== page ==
Poor Information Literacy Skills and Practices as Barriers to Academic Performance: A Mixed Methods Study of the University of Dar es Salaam

Tina Klomsri, Matti Tedre

Abstract


Information and Communication Technology (ICT) is increasingly used in Tanzanian education. Knowing how to operate ICT alone is incomplete without knowing how to use it as a tool for organization, communication, research, and problem-solving. In recognition of this challenge, information literacy (IL) has been identified as a key attribute to students as they progress through their learning paths. Based on a mixed methods strategy, using questionnaires and focus group discussions, this study measured the level of IL skills among University of Dar es Salaam’s (UDSM) postgraduate students, to gain insights into the students’ perceptions and experiences with information problems. A total of 102 students from four institutions answered the online questionnaire and 22 students participated in six focus group discussions. The questionnaire scores of the students were poor in the majority of IL categories, suggesting ineffectiveness of the current IL training in imparting IL knowledge and skills. The study ends by discussing recommendations to improve current IL practices at the university.


Full Text:

HTML PDF

References


Tim Unwin, ICT4D—Information and Communication Technology for Development (Cambridge: Cambridge University Press, 2009).

Patti Swarts and Esther Wachira, “Tanzania: ICT in education situational analysis,” A report to the Global e-Schools and Communities Initiative.

Mark Hepworth and Evans Wema, “The Design and Implementation of an Information Literacy Training Course that Integrated Information and Library Science Conceptions of Information Literacy, Educational Theory and Information Behaviour Research: A Tanzanian Pilot Study,” Innovations in Teaching and Learning in Information and Computer Sciences, 5, no. 1 (2006): 1–23.

University of Dar es Salaam homepage, 2014, https://www.udsm.ac.tz/.

Mugyabuso Lwehabura, “Information Literacy Delivery in Tanzanian Universities: An Examination of Its Effectiveness,” African Journal of Library, Archives and Information Science 18, no. 2 (2008): 157–68.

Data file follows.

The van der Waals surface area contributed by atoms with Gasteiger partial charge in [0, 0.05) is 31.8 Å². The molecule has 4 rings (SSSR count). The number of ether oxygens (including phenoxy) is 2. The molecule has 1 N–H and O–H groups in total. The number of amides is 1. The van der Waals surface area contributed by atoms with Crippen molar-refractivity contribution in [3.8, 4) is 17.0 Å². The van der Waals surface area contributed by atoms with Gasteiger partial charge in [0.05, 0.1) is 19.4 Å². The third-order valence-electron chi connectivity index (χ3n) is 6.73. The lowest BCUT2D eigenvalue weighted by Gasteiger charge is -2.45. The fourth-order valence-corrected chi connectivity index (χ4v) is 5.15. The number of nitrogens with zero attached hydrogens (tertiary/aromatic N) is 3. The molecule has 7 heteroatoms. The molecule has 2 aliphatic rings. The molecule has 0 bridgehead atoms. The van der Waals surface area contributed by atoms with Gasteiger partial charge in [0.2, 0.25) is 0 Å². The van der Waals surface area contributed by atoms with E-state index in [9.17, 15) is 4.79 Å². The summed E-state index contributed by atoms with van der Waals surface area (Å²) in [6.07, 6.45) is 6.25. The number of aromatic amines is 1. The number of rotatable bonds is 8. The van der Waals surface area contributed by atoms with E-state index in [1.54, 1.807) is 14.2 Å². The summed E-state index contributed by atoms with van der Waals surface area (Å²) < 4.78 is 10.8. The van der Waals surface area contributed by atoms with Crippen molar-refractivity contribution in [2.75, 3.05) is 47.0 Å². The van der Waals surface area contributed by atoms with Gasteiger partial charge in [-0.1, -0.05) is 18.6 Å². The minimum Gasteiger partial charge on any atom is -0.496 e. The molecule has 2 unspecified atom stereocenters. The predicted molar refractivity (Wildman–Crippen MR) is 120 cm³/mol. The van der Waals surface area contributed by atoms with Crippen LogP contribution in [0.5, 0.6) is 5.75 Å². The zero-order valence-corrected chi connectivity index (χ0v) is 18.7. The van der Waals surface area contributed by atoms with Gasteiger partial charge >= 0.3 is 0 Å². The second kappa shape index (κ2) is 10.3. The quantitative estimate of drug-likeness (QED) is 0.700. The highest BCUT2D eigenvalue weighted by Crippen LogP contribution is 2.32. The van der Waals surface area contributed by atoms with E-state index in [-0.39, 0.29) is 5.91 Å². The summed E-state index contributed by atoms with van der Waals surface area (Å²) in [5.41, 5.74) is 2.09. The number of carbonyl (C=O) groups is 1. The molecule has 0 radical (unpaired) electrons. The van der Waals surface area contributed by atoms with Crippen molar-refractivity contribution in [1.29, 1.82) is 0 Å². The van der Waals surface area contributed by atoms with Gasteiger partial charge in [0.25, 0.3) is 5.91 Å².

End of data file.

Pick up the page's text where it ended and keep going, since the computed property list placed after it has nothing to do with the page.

Hepworth and Wema, “The Design and Implementation of an Information Literacy Training Course.”

Schubert Foo et al., “Information Literacy Skills of Humanities, Arts, and Social Science Tertiary Students in Singapore,” Reference & User Services Quarterly 53, no. 1 (2013), 40–50.

Christy Donaldson, “Information Literacy and the McKinsey Model: The McKinsey Strategic Problem-Solving Model Adapted to Teach Information Literacy to Graduate Business Students,” Library Philossophy and Practice 6, no. 2 (2004): 1–9.

SCONUL Working Group on Information Literacy, The SCONUL Seven Pillars of Information Literacy: Core model for higher education (SCONUL, April, 2011).

Colin Lankshear and Michele Knobel, “Digital Literacies: Concepts, Policies and Practices,” in Digital Literacies (New York: Peter Lang, 2008), 1–16.

Intan Azura Mokhtar et al., “Proposing a 6+3 Model for Developing Information Literacy Standards for Schools: A Case for Singapore,” Education for Information 27, no. 2–3 (2010): 505–21.

Australian and New Zealand Institute for Information Literacy and Council of Australian University Librarians (ANZIIL), “Australian and New Zealand information literacy framework,” 2004, www.caul.edu.au/content/upload/files/info-literacy/InfoLiteracyFramework.pdf.

SCONUL Working Group on Information Literacy, The SCONUL Seven Pillars of Information Literacy.

Joseph Muema Kavulya, “Challenges Facing Information Literacy Efforts in Kenya: A Case Study of Selected University Libraries in Kenya,” Library Management 24, no. 4/5 (2003), 216–22.